competition should be taken into consideration. The competition between osteogenesis and adipogenesis in the mixed induction medium has already been studied [13, 22]. The two kinds of sole induction led to the same increased differentiation trends (Figs. 6A and 6B), and thus it is not unreasonable that a peak might, under co-induction, appear at sample B in Fig. 6C. Since osteogenesis is more sensitive to the dynamic stimuli caused by material degradation, sample C with the highest degradation rate exhibited a higher extent of osteogenesis than sample A with the slowest biodegradation. The combined effects in the co-induction experiments are

ACCEPTED MANUSCRIPT also schematically shown in Fig. 7. The present report is in agreement with the previous pertinent studies. Burdick’s group found that cells extended more, showed a stronger cell tension, generated more traction force to the HA matrix around cells, and exhibited osteogenesis lineage

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tendency in cell-mediated degradation of enzyme-degradable and HA-based hydrogel [43]; they pointed out that the key factor to influence differentiation was the degradation rather than the initial cell spreading. Bian et al. confirmed and extended the viewpoint, and reported a more significant differentiation under the chondrogenic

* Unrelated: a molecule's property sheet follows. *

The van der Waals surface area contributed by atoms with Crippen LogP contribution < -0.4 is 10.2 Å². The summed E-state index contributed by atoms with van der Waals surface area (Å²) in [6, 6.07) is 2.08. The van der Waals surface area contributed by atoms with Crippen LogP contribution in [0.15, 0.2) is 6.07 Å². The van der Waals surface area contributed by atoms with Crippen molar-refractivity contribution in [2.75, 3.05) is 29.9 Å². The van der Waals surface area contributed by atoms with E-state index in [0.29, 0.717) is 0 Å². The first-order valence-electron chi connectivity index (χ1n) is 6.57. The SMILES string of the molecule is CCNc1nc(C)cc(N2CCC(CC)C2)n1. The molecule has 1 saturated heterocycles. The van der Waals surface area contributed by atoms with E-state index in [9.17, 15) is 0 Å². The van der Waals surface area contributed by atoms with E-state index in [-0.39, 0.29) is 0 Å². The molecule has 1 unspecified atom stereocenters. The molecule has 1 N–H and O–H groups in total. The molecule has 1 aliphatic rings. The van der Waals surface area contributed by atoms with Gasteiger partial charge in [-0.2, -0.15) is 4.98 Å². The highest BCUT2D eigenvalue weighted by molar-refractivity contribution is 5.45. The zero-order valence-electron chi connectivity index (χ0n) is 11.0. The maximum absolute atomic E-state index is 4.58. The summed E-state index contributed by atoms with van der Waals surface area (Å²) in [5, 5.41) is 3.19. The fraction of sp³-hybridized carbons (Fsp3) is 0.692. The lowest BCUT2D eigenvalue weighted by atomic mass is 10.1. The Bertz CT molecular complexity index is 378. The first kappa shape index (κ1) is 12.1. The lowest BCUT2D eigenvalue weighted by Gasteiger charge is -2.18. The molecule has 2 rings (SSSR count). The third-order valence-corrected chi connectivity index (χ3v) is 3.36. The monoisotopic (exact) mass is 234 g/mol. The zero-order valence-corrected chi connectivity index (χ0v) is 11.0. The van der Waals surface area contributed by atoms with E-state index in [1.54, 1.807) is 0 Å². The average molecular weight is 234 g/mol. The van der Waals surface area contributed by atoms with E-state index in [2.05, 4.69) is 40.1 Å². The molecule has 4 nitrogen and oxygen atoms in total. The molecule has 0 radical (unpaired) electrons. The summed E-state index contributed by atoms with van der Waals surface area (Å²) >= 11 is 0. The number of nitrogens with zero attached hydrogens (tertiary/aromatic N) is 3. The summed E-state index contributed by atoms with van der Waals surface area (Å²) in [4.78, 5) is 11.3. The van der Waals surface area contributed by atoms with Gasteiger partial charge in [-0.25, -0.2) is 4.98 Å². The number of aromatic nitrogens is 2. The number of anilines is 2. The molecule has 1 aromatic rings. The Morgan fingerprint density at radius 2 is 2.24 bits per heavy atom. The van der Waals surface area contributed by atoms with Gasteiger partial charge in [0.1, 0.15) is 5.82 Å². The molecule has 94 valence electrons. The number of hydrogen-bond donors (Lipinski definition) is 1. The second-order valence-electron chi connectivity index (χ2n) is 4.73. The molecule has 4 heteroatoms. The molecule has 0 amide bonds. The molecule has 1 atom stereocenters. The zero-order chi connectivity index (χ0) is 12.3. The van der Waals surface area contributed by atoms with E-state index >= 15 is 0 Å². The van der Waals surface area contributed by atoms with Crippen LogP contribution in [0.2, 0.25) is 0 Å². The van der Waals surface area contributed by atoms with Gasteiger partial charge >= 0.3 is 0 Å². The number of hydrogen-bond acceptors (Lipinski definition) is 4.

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induction medium in enzyme-degradable HA hydrogels than in non-degradable hydrogels [44]. Anseth’s group found that osteogenesis and chondrogenesis were

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more sensitive to the degradation extent than the adipogenesis of MSCs in MMP-degradable and PEG-based hydrogel [52]. So, our experiments of cells on 2D patterned surfaces are consistent with those 3D studies of MSCs encapsulated in hydrogels.

The degradation rate affords a new cue to regulate cell adhesion and

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differentiation. Such a dynamic cue should be considered during both 2D culturing and 3D encapsulation, although dimensionality might influence signaling of MSCs in hydrogel environments [76]. The main difference of a cell in 3D or 2D systems comes